The seismic and subsurface data charts were collected in the form of image files and were taking too long for manual staff to analyze. Moreover, these data charts were stored in several different locations, usually the premises of the oil field or in the cloud in different formats. An example of a seismic data chart is presented below, courtesy of Analytics Magazine:

Seismic Data Chart Image
Seismic Data Chart Image

Total and Google are collaborating on this project to develop AI systems that can help geologists at Total interpret subsurface images from seismic studies faster using computer vision. The aim of the project was to develop a software that could analyze the image files, correlate the findings with information extracted from technical documents and summarize this information into a queryable AI assistant that can answer questions on the subsurface data in natural language.

According to the press release, a multidisciplinary team including geologists from Toal and machine learning experts from Google Cloud are working alongside each other at Google’s Advanced Solutions Lab in California to develop the software.

Total claims to have applied machine learning to other exploration and production activities, including predictive maintenance for turbines, pumps, and compressors at its industrial facilities production profile forecasting; automated analysis of satellite images; and analysis of rock sample images. That said, we could not find more information on these projects.

Total exclusively uses their AI systems internally, and so there are no available case studies for the software. Additionally, information on the person who is in charge of the project does not seem to be available.


ExxonMobil and MIT

ExxonMobil is working with researchers from MIT to automate the hydrocarbon exploration process by jointly developing deepwater exploration robots. Professor Brian Williams from MIT and his team at MIT’s Computer Science and Artificial Intelligence Laboratory (CSAIL) had previously worked on NASA’s Curiosity rover and designed the artificial-intelligence software that helped the rover actively explore its surroundings.

The team from MIT is working with engineers from ExxonMobil to apply similar AI software for underwater exploration robots.  These robots will be used to automate the natural seep detection and characterization process. Traditionally, oil and gas firms used a team of divers and human geological analysts engaged in the exploration of underwater anomalies.  With the autonomous underwater robot, ExxonMobil might be able to allow their human employees to stay out of harm’s way.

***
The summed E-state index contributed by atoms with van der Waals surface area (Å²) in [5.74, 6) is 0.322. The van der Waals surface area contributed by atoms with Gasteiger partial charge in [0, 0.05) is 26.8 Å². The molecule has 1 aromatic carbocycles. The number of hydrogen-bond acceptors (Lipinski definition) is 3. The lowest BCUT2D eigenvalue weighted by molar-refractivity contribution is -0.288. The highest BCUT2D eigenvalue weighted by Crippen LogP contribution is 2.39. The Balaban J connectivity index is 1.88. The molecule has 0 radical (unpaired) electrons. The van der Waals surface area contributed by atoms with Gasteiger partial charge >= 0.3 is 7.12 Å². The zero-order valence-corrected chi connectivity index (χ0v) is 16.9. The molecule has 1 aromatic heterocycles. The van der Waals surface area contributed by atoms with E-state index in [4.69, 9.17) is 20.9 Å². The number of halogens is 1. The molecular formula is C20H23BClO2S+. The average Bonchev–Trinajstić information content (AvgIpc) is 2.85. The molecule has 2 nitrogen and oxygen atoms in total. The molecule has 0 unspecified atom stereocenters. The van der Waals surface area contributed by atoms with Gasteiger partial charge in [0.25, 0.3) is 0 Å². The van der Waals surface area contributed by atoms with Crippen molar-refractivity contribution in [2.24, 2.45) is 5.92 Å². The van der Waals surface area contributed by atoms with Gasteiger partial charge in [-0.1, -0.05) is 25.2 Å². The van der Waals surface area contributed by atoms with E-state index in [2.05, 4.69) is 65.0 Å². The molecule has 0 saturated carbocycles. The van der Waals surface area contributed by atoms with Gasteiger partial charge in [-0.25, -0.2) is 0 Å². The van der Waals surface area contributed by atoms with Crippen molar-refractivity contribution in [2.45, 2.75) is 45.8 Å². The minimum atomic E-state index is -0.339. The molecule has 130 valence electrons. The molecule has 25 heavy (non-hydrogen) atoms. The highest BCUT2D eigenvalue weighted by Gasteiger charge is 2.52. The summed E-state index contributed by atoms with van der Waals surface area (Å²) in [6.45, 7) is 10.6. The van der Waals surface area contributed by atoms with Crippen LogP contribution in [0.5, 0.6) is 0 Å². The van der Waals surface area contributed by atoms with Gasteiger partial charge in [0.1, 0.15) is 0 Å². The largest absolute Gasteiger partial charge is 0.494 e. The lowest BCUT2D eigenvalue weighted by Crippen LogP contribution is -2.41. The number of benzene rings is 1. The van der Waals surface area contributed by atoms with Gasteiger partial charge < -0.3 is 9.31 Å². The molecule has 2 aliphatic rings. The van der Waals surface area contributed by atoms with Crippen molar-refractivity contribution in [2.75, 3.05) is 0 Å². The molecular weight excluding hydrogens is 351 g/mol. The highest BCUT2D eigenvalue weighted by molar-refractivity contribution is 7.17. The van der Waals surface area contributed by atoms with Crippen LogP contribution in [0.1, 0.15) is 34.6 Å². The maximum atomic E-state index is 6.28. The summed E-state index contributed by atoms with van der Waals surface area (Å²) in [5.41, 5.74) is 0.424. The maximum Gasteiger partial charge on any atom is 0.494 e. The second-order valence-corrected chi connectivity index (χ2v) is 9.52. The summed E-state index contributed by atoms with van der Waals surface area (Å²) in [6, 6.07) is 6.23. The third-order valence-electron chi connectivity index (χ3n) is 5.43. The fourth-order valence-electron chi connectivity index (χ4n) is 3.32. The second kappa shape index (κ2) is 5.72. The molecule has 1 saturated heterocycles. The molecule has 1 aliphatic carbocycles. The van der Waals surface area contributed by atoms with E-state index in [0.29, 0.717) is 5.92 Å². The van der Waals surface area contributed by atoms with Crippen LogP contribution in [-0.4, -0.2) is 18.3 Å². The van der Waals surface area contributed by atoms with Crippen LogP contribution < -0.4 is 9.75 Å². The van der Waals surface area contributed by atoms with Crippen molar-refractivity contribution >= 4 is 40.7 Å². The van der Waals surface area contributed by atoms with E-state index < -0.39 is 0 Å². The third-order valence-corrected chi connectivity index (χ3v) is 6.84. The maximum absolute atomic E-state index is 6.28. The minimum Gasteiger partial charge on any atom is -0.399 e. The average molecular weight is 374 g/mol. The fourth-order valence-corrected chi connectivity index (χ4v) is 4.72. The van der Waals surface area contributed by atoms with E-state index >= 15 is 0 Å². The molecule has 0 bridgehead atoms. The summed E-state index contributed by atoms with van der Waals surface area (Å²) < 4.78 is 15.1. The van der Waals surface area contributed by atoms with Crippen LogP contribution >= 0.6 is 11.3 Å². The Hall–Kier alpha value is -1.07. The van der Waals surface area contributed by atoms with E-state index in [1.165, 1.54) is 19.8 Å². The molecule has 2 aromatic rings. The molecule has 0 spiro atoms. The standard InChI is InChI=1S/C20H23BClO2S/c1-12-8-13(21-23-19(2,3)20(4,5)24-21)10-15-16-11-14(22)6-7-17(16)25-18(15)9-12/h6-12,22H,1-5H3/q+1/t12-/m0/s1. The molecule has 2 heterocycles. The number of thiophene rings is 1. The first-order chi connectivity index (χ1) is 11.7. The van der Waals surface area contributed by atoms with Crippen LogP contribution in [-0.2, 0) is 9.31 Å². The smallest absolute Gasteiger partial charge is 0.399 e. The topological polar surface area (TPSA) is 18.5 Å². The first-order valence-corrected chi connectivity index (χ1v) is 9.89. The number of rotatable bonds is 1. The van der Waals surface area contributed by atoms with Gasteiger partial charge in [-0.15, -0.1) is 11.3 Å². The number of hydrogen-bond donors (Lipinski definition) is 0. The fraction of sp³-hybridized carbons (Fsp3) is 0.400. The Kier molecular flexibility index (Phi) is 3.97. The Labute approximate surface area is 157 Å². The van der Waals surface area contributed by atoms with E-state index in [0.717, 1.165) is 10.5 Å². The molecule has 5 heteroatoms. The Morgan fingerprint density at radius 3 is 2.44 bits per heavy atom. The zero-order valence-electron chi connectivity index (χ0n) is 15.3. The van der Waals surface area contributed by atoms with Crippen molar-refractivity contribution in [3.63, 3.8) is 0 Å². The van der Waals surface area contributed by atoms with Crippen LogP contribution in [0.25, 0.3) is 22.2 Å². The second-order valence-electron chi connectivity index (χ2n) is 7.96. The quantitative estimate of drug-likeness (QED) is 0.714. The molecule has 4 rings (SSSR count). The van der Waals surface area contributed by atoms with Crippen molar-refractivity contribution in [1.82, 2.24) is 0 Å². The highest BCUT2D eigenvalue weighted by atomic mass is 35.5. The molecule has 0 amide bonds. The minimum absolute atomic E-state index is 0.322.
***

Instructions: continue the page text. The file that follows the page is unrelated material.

The robot collects seismic data and is equipped to learn how to perform more accurately using machine learning. ExxonMobil claims these robots will move slowly a few feet above the ocean floor to detect and analyze naturally seeping hydrocarbons.

This application of AI might be able to help oil and gas companies reduce exploration costs and time. The main objective for ExxonMobil’s work with MIT, however, seems to be in gaining experience in advanced technologies. Hans Thomann, Senior Scientific Advisor at ExxonMobil and a visiting scholar at MIT says:

“We work with MIT on a spectrum of programs, intentionally opening the aperture of our lens to look at things we normally wouldn’t look at. We focus on fundamental science, working with experts across diverse fields at the university to gain deep knowledge and advance those fields.”

Takeaways for Business Leaders in Oil and Gas

Oil and gas companies could potentially gain insights to improve business outcomes in their upstream processes by using AI software. This would involve feeding the software with the curated data records and information from data sources that could include structured documents, PDFs, handwritten notes, audio, or video files.

These applications can help oil and gas companies drive business value in the following areas:

  • Production optimization –  Example, Computer vision to analyze seismic and subsurface data faster
  • Downtime minimizing – Example, Predictive maintenance for oil and gas equipment
  • Reservoir understanding and modeling – Example, Predicting Oil Corrosion risks to reduce maintenance costs

Business leaders in oil and gas need to be aware of the fact that despite the seemingly large number of uses for AI in the oil and gas industry, it is a challenging area for many companies in the space due to the technical complexity of the analysis and the computational resources required.
Based on the use-cases we researched, it seems as though AI can help oil and gas businesses make better use of their historical data. That said, the proliferation of AI in oil and gas can still be termed nascent as compared to healthcare or finance. Large oil and gas firms like Total seem to have followed a strategy of collaborating with Enterprise level AI companies. Applications like predictive maintenance have several smaller AI vendors offering products and services, but the industry seems to have a shortage of well-established use-cases and reports on successful ROIs.


Header Image Credit: Sputnick News